Acute Pancreatitis

Content Review: December 2020 Last Update:

Acute pancreatitis is a reversible inflammatory process of the pancreas caused by auto digestion that generally presents with epigastric abdominal pain that may radiate to the back and is worsened by the ingestion of food. Acute pancreatitis is often mild, but severe disease can have a mortality rate of up to 30%.  The most common causes are gallbladder disease, alcohol use, and hypertriglyceridemia. In addition to abdominal pain, patients may present with nausea and vomiting, which are nonspecific in most cases, so imaging and laboratory testing are important for definitive diagnosis.  Lipase is the preferred laboratory test for diagnosing acute pancreatitis, as it is the most sensitive and specific marker for pancreatic cell damage.  Additional laboratory testing, such as complete blood count (CBC) and lactate dehydrogenase (LDH) tests, are useful to obtain prognostic information.

Quick Answers for Clinicians

What should be considered in the differential diagnosis of acute pancreatitis?

Abdominal pain, nausea, and vomiting are relatively nonspecific symptoms and may occur in a variety of situations. The differential diagnosis includes but is not limited to acute cholecystitis, appendicitis, cholangitis, intestinal obstruction, gastric volvulus, mesenteric ischemia, nephrolithiasis, pancreatic cancer, perforated ulcer, diabetic ketoacidosis, acute coronary syndrome, aortic dissection, ectopic pregnancy, and tubo-ovarian abscess. Appropriate laboratory testing and imaging are essential to differentiating these conditions.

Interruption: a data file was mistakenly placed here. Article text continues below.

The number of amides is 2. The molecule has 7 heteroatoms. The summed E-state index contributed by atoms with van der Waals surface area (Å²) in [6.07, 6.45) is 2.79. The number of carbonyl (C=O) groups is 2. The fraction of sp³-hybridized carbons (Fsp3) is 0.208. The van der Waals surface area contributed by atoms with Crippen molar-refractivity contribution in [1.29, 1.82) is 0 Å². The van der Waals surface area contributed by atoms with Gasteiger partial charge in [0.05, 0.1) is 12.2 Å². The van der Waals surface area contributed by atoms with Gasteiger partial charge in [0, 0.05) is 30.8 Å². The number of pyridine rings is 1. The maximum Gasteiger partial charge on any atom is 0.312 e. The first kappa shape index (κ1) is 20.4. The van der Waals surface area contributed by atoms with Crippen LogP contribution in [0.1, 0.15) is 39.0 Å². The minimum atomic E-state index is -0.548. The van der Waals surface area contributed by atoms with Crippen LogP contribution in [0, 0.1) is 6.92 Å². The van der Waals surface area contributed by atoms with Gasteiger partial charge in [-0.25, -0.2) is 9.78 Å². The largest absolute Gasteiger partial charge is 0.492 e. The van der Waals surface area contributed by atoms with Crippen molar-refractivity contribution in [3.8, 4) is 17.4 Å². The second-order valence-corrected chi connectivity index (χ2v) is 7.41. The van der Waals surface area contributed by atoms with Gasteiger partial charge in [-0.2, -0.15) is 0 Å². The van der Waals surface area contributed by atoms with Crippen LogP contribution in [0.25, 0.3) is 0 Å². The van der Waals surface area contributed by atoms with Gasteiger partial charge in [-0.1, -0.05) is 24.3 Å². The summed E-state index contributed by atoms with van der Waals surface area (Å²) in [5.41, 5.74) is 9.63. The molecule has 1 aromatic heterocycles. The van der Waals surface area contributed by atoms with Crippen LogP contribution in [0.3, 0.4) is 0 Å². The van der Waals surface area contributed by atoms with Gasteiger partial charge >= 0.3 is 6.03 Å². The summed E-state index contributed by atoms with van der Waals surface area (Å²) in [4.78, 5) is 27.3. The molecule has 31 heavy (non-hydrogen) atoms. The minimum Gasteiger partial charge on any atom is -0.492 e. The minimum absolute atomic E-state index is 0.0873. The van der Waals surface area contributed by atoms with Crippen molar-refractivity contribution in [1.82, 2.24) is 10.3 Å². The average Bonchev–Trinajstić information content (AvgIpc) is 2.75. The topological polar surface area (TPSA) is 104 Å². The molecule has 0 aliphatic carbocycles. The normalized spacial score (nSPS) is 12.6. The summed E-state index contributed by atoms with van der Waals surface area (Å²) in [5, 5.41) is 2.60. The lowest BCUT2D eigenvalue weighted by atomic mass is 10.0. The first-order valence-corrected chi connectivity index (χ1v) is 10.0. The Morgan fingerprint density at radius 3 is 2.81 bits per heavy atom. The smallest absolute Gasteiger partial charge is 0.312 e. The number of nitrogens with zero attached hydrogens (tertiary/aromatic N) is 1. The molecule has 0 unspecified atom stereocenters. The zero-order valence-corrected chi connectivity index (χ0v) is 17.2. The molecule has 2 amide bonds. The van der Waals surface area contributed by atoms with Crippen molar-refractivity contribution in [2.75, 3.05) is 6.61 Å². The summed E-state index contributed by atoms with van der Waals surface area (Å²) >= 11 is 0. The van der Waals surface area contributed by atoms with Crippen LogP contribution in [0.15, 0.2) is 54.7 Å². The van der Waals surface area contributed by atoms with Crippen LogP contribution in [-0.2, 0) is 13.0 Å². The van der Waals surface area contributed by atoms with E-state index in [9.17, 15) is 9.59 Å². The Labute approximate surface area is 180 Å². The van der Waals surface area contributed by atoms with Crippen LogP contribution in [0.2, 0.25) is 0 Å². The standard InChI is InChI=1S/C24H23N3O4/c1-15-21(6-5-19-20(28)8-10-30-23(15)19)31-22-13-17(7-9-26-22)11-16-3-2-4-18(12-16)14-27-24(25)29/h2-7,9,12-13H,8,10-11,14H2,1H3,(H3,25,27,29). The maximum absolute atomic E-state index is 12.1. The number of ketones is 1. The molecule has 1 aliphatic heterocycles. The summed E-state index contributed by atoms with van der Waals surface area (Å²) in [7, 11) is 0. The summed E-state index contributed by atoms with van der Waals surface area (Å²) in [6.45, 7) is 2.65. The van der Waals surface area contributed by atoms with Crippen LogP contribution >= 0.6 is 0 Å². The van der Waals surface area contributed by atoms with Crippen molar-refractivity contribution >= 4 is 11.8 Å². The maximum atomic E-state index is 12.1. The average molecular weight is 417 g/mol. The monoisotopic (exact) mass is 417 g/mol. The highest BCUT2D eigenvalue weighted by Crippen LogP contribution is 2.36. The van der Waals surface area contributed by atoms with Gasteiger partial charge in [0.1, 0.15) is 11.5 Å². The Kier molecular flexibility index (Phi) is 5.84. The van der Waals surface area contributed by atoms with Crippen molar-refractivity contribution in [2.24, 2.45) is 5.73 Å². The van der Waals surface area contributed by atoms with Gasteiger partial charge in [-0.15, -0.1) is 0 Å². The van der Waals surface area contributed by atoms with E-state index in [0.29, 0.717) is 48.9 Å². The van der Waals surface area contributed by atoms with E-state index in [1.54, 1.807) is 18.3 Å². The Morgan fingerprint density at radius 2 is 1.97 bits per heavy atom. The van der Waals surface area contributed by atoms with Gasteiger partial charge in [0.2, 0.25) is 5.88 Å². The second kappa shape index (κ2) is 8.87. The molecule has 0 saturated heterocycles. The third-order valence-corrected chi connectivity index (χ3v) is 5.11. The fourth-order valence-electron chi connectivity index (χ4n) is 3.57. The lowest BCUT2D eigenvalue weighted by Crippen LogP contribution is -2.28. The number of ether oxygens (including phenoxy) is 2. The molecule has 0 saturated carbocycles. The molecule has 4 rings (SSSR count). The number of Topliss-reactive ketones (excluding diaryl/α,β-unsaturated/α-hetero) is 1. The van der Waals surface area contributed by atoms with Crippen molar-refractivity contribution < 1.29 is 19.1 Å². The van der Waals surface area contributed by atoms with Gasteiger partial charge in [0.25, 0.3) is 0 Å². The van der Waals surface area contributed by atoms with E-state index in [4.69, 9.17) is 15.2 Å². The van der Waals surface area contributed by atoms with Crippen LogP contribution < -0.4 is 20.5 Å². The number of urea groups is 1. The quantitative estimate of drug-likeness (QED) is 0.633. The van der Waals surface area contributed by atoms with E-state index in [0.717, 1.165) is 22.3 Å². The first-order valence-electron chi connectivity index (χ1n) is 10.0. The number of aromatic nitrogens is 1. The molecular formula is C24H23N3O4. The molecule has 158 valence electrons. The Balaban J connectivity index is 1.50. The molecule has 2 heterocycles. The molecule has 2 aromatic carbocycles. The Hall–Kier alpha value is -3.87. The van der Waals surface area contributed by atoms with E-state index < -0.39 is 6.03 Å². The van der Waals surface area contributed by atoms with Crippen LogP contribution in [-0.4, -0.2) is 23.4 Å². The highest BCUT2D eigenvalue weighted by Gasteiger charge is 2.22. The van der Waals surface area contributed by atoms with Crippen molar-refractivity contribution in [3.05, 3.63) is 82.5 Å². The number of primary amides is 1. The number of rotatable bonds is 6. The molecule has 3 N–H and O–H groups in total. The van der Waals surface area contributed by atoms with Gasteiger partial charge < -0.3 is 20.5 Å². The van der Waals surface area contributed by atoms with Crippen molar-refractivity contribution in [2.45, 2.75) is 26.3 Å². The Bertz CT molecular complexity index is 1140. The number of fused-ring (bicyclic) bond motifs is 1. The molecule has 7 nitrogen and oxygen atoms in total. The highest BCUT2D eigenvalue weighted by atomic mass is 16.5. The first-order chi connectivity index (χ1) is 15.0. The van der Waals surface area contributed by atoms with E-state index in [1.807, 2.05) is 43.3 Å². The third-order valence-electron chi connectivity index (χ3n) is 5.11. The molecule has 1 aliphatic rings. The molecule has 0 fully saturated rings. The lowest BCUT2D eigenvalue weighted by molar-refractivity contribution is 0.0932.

Which laboratory tests should be ordered when acute pancreatitis is suspected?

The best test for diagnosis of acute pancreatitis is lipase. If lipase is more than three times the upper limit of normal, it is highly likely that the patient has acute pancreatitis. Amylase should not be ordered. Although amylase was the original preferred test for acute pancreatitis and is still widely used, it is less sensitive and specific than lipase and provides no additional clinical information. 

What role does imaging play in the diagnosis of acute pancreatitis?

Imaging can contribute to the diagnosis of acute pancreatitis and enable assessment for local complications. The most commonly used modalities are ultrasound, computed tomography (CT), magnetic resonance imaging (MRI), magnetic resonance cholangiopancreatography (MRCP), and endoscopic retrograde cholangiopancreatography (ERCP). 

Indications for Testing

Laboratory testing for acute pancreatitis is appropriate to support the diagnosis in patients with suspected acute pancreatitis and to contribute to prognosis.

Criteria for Diagnosis

According to the American College of Gastroenterology clinical practice guidelines, the definitive diagnosis of acute pancreatitis requires two of the criteria in the table below :

Criteria for the Diagnosis of Acute Pancreatitis
Epigastric abdominal pain
Elevated lipase or amylasea concentration >3x upper limit of normal
Imaging findings of pancreatic inflammation

aAmylase measurement is no longer the recommended method for the diagnosis of acute pancreatitis; see the Amylase section for more information.

Source: Banks, 2006 

Laboratory Testing